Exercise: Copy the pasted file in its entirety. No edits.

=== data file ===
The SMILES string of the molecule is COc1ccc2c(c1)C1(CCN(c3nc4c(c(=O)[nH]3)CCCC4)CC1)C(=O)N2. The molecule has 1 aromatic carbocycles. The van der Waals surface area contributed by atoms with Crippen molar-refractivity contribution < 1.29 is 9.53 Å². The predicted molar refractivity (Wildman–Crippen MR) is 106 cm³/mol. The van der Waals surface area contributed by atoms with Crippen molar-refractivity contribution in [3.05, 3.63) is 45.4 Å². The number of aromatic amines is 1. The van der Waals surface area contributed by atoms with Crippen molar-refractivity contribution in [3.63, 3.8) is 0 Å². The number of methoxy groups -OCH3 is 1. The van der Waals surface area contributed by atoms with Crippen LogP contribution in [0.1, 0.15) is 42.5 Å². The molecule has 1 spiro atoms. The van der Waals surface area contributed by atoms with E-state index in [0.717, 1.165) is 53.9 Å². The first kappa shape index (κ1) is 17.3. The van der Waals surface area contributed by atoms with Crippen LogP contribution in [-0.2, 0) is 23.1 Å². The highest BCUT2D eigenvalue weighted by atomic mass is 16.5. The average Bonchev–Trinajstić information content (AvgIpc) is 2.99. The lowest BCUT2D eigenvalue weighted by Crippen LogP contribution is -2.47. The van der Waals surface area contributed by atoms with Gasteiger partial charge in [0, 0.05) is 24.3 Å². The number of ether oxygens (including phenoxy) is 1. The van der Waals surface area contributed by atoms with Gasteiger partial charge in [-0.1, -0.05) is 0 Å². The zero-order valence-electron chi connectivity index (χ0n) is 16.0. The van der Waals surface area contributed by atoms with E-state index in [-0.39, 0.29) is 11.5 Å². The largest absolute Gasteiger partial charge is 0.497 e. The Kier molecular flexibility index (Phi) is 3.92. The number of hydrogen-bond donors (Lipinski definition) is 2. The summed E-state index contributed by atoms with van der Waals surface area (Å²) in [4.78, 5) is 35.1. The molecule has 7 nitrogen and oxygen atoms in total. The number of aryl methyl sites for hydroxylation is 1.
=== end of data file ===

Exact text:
The SMILES string of the molecule is COc1ccc2c(c1)C1(CCN(c3nc4c(c(=O)[nH]3)CCCC4)CC1)C(=O)N2. The molecule has 1 aromatic carbocycles. The van der Waals surface area contributed by atoms with Crippen molar-refractivity contribution < 1.29 is 9.53 Å². The predicted molar refractivity (Wildman–Crippen MR) is 106 cm³/mol. The van der Waals surface area contributed by atoms with Crippen molar-refractivity contribution in [3.05, 3.63) is 45.4 Å². The number of aromatic amines is 1. The van der Waals surface area contributed by atoms with Crippen molar-refractivity contribution in [3.63, 3.8) is 0 Å². The number of methoxy groups -OCH3 is 1. The van der Waals surface area contributed by atoms with Crippen LogP contribution in [0.1, 0.15) is 42.5 Å². The molecule has 1 spiro atoms. The van der Waals surface area contributed by atoms with E-state index in [0.717, 1.165) is 53.9 Å². The first kappa shape index (κ1) is 17.3. The van der Waals surface area contributed by atoms with Crippen LogP contribution in [-0.2, 0) is 23.1 Å². The highest BCUT2D eigenvalue weighted by atomic mass is 16.5. The average Bonchev–Trinajstić information content (AvgIpc) is 2.99. The lowest BCUT2D eigenvalue weighted by Crippen LogP contribution is -2.47. The van der Waals surface area contributed by atoms with Gasteiger partial charge in [0, 0.05) is 24.3 Å². The number of ether oxygens (including phenoxy) is 1. The van der Waals surface area contributed by atoms with Gasteiger partial charge in [-0.1, -0.05) is 0 Å². The zero-order valence-electron chi connectivity index (χ0n) is 16.0. The van der Waals surface area contributed by atoms with E-state index in [-0.39, 0.29) is 11.5 Å². The largest absolute Gasteiger partial charge is 0.497 e. The Kier molecular flexibility index (Phi) is 3.92. The number of hydrogen-bond donors (Lipinski definition) is 2. The summed E-state index contributed by atoms with van der Waals surface area (Å²) in [4.78, 5) is 35.1. The molecule has 7 nitrogen and oxygen atoms in total. The number of aryl methyl sites for hydroxylation is 1.